Special Note The birth and death rates used as parameters in the birth-death process typically do not correspond to the rates of appearance and extinction of species under the above processes, unless speciation occurs entirely via budding.
Species evolution or taxonomy can be simulated in
FossilSim under a mixed model of speciation that can
incorporate three modes of speciation – budding (or asymmetric),
bifurcating (or symmetric) and anagenetic – in addition to cryptic
speciation (Stadler et al. 2018).
This model of mixed speciation was described previously in (Bapst 2013) and is also available as part of
paleotree package (Bapst
In a birth-death process \(\lambda\) is the rate at which branching events occur, while \(\mu\) is the rate at which lineage termination occurs. These are the parameters typically used to simulate birth-death trees (see the code snippet below for an example). The mixed model of speciation includes three additional parameters, \(\beta, \lambda_a\) and \(\kappa\), which are defined as follows:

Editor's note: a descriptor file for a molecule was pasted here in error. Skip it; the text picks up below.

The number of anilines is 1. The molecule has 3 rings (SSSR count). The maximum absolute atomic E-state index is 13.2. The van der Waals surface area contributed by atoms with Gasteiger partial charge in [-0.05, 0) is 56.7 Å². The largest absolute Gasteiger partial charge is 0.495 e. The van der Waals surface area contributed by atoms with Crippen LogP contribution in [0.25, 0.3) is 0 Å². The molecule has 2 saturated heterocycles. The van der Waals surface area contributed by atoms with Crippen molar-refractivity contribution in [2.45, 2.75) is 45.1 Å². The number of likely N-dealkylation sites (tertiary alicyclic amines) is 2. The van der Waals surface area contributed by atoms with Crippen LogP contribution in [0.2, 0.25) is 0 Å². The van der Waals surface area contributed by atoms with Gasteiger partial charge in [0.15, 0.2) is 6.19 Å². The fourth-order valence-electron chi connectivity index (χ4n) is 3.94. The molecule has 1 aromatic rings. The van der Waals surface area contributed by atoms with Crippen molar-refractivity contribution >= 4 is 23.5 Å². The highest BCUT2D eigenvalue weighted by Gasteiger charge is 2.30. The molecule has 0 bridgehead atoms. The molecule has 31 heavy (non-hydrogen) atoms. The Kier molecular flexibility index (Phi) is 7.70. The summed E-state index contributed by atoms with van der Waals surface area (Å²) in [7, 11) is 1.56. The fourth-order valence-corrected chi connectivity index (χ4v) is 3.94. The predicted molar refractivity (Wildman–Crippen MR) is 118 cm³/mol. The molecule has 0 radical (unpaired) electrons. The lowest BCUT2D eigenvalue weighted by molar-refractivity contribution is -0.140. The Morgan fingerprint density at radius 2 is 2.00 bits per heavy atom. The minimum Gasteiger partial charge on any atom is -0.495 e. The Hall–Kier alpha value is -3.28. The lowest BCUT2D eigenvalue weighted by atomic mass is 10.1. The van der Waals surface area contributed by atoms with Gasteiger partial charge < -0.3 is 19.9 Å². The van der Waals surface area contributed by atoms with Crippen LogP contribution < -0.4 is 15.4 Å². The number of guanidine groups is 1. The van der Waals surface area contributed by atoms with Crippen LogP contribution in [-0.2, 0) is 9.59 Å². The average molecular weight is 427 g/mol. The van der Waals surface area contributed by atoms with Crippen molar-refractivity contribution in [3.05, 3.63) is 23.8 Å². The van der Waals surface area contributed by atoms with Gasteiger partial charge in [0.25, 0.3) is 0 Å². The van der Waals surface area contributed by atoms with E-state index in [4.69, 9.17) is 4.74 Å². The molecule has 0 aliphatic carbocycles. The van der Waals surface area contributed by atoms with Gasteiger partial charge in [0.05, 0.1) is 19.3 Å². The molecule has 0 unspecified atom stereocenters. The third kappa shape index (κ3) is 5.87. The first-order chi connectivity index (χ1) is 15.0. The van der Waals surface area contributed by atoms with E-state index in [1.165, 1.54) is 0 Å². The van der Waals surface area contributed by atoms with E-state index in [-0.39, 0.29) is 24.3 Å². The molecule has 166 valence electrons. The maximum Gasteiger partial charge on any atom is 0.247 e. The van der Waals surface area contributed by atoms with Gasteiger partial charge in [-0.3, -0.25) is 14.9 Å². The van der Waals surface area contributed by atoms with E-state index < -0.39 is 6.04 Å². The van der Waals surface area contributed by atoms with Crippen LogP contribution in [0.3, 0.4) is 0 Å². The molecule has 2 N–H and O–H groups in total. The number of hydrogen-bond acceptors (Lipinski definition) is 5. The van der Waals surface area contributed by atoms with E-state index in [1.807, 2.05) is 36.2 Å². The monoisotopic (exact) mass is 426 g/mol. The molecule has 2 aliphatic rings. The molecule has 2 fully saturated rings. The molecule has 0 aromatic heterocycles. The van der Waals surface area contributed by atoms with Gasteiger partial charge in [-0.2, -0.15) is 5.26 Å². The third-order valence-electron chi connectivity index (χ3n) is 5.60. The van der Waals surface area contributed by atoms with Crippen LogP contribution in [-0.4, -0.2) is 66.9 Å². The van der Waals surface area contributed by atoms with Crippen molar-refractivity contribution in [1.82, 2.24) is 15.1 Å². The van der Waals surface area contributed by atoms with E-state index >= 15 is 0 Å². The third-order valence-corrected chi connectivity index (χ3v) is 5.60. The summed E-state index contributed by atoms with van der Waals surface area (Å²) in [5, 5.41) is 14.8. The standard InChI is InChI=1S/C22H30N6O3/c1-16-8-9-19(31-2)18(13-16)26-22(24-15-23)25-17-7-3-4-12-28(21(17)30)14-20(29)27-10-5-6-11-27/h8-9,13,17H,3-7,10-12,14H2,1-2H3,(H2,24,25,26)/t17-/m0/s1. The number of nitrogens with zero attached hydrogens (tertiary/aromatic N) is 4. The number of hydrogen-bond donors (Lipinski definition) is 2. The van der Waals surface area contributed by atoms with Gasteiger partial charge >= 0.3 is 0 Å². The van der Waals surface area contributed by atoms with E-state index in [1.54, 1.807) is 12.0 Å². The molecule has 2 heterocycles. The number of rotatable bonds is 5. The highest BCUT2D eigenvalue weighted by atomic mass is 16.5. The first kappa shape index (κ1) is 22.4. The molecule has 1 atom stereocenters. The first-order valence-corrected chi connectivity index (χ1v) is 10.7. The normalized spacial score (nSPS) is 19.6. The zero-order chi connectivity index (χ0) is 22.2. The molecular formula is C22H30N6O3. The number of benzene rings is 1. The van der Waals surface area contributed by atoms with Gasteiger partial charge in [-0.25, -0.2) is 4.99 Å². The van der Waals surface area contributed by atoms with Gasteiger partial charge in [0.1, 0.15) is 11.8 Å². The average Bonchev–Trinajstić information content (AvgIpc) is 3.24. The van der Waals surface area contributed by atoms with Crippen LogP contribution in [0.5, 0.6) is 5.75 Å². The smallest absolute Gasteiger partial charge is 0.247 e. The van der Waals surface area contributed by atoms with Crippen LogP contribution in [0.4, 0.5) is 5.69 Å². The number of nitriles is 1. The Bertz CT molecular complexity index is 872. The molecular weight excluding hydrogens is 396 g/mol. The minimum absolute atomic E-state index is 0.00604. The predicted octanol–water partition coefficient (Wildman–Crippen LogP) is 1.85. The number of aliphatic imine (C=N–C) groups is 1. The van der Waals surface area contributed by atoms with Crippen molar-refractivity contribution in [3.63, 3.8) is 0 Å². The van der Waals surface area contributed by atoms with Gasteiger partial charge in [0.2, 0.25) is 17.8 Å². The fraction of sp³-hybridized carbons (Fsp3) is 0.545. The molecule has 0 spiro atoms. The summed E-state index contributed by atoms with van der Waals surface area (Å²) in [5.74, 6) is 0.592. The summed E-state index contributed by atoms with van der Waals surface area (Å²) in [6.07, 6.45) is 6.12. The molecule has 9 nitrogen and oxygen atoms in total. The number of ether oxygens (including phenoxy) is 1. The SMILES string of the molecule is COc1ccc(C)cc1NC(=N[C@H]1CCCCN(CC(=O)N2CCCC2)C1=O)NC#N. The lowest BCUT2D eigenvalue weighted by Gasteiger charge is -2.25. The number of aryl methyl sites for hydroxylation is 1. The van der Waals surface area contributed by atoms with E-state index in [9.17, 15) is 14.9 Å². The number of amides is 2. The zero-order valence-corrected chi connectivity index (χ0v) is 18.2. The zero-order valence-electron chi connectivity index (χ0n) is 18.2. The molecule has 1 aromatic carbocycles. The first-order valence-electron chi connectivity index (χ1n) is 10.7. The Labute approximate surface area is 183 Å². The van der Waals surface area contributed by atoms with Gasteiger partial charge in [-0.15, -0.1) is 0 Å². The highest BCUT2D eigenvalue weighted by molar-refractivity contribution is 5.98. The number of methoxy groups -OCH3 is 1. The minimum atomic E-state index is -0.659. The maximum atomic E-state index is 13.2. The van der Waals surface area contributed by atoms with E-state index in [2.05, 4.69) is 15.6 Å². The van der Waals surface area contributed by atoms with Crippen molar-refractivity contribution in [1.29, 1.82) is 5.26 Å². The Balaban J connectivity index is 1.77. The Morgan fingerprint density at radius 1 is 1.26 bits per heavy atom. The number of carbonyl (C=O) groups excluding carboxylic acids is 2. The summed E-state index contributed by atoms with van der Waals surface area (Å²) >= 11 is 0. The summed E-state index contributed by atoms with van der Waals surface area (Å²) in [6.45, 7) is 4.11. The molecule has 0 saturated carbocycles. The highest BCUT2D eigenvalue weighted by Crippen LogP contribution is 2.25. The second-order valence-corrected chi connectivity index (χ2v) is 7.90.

The relationship between these processes and the underlying tree
structure in the corresponding
phylo object is described in
section The taxonomy object.
Simulating species evolution or taxonomy for any user specified tree in
FossilSim is straightforward.